What was wanted here, of course, is “lives” as rhymes with “hives.” Three guesses as to which one the “translator” chose. Yep. Wrong one.
The funny thing here is, the Irish word gorm actually does mean “blue” in most contexts. Just not in this manner, and definitely not in this context.
When color is used to describe a person in Irish, it typically refers to hair color. For example An bhean rua: The red-haired woman. […]
All that having been said, though, here’s the lovely, delicious irony: When the word gorm is used in reference to people, guess what it means?
It means “Black.”
People of African descent, or with similarly dark skin, are described as “blue” in Irish (most likely because dubh (“black”) and dorcha (“dark”) have negative connotations in the language and donn (“brown”) would be understood to refer to hair color).
That’s right. At the end of the day, allowing for grammatical travesties (of which there are many) and horrendous word choices, what this person’s shirt says is “Black Lives Matter.”
Somehow that makes me strangely happy.
When does maluma/takete fail? Two key failures and a meta-analysis suggest that phonology and phonotSaturday, September 9th, 2017 06:52 pm
When I was an undergraduate student, one of my lecturers drew these two shapes on the board and asked us which one we would call takete, and which one we would call maluma:
The majority of the class thought that the rounded /u/ vowel, liquid /l/ and nasal /m/ all suited the rounded puff of cloud, while the aspirated voicelessness of /t/ and /k/ and the more forward vowel sound suited the spikier shape. We were a typical survey of participants. You might have participated in this kind of matching test. Often the words bouba and kiki are used instead, to similar effect.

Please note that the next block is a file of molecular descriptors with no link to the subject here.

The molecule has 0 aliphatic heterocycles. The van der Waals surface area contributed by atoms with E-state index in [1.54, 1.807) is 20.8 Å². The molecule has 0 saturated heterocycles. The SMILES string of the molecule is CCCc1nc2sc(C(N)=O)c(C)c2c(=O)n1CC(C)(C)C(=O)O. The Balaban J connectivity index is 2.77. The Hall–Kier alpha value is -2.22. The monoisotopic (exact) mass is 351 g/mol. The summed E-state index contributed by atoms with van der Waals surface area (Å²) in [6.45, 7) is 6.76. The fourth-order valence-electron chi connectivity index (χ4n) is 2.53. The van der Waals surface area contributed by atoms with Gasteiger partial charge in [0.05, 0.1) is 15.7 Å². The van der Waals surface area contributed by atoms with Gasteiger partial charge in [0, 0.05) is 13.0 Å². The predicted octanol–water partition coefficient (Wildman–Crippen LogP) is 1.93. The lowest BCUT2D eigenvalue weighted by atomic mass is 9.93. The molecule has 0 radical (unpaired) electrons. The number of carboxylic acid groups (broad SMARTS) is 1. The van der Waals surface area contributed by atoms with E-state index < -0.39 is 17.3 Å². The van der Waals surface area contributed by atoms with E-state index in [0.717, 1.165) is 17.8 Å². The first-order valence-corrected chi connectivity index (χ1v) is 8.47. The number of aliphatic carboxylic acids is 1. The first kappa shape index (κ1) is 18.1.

While I was working in Singapore I had the good fortune to meet Suzy Styles, an Assistant Professor in the Department of Psychology at NTU. Suzy is a psycholinguist who is interested in how the brain creates these mappings across the senses (in this instance sounds and shapes), and what role language and its acquisition play in this. Suzy’s work also includes tone languages, such as Mandarin, and it was hearing about this work that made me wonder what speakers of Syuba, with its two tones, would make of a test like this.
Suzy and I decided to test this out. Actually, we had a whole lot of other questions we wanted to ask, but thought we should run the traditional maluma/takete test first just to get a baseline.
We didn’t expect it to fail.
There are very few failures reported for maluma/takete, and the main one (Rogers & Ross) was in the same journal as our paper, but way back in 1975. In that paper the participants all spoke Songe, a language of Papua New Guinea. In order to understand why the test failed, we looked at all the examples where the test worked. This paper is therefore the most up-to-date survey of maluma/takete tests done with ‘normal’ populations. First things first, there are actually very few papers reduplicating this effect, given how much cross-sensory literature appears to be built on it. Secondly, the groups this phenomenon has been tested with are waaaayyyy too boring - lots of English speakers, with some other major languages like French and Italian.
We put forward the argument that the failures possibly happened in Syuba and Songe because the words used have sounds that those languages don’t have, or wouldn’t use in that order. In Syuba kiki and bouba don’t fit the pattern of words. It would be like someone asking you to do the test with words like lrisg or ngoopr. We didn’t even get onto looking how tone comes into play (that’s a story for another paper!).